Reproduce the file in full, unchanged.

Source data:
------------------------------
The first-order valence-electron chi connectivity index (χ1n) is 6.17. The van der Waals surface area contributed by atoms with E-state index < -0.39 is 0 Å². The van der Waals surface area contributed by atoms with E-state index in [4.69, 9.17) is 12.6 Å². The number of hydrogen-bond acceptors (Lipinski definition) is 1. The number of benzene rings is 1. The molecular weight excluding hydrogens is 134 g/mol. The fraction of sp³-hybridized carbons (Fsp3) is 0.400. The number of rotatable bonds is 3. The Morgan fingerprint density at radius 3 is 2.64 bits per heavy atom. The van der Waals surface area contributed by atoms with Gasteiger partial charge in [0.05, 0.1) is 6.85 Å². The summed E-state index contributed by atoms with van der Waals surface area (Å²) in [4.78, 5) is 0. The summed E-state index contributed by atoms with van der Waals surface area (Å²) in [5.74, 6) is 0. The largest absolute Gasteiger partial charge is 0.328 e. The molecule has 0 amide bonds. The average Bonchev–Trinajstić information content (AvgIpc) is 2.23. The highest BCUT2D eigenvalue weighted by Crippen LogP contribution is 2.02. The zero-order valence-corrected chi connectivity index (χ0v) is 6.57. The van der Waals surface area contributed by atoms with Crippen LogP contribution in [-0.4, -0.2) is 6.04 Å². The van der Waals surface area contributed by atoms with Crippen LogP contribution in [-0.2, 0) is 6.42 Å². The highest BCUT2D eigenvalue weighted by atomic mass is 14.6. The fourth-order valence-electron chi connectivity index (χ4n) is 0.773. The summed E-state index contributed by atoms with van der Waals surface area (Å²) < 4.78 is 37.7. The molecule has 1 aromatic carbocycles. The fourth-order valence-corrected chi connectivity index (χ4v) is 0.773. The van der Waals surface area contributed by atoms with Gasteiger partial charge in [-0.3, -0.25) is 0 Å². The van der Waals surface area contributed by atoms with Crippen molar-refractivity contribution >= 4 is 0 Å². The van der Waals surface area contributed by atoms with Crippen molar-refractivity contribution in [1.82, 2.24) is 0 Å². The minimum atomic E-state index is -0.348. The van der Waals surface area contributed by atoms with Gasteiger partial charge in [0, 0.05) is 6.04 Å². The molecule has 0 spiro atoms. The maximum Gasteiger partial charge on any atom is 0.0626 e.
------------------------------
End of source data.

The first-order valence-electron chi connectivity index (χ1n) is 6.17. The van der Waals surface area contributed by atoms with E-state index < -0.39 is 0 Å². The van der Waals surface area contributed by atoms with E-state index in [4.69, 9.17) is 12.6 Å². The number of hydrogen-bond acceptors (Lipinski definition) is 1. The number of benzene rings is 1. The molecular weight excluding hydrogens is 134 g/mol. The fraction of sp³-hybridized carbons (Fsp3) is 0.400. The number of rotatable bonds is 3. The Morgan fingerprint density at radius 3 is 2.64 bits per heavy atom. The van der Waals surface area contributed by atoms with Gasteiger partial charge in [0.05, 0.1) is 6.85 Å². The summed E-state index contributed by atoms with van der Waals surface area (Å²) in [4.78, 5) is 0. The summed E-state index contributed by atoms with van der Waals surface area (Å²) in [5.74, 6) is 0. The largest absolute Gasteiger partial charge is 0.328 e. The molecule has 0 amide bonds. The average Bonchev–Trinajstić information content (AvgIpc) is 2.23. The highest BCUT2D eigenvalue weighted by Crippen LogP contribution is 2.02. The zero-order valence-corrected chi connectivity index (χ0v) is 6.57. The van der Waals surface area contributed by atoms with Crippen LogP contribution in [-0.4, -0.2) is 6.04 Å². The van der Waals surface area contributed by atoms with Crippen LogP contribution in [-0.2, 0) is 6.42 Å². The highest BCUT2D eigenvalue weighted by atomic mass is 14.6. The fourth-order valence-electron chi connectivity index (χ4n) is 0.773. The summed E-state index contributed by atoms with van der Waals surface area (Å²) < 4.78 is 37.7. The molecule has 1 aromatic carbocycles. The fourth-order valence-corrected chi connectivity index (χ4v) is 0.773. The van der Waals surface area contributed by atoms with Gasteiger partial charge in [-0.3, -0.25) is 0 Å². The van der Waals surface area contributed by atoms with Crippen molar-refractivity contribution >= 4 is 0 Å². The van der Waals surface area contributed by atoms with Crippen molar-refractivity contribution in [1.82, 2.24) is 0 Å². The minimum atomic E-state index is -0.348. The van der Waals surface area contributed by atoms with Gasteiger partial charge in [0, 0.05) is 6.04 Å². The molecule has 0 spiro atoms. The maximum Gasteiger partial charge on any atom is 0.0626 e.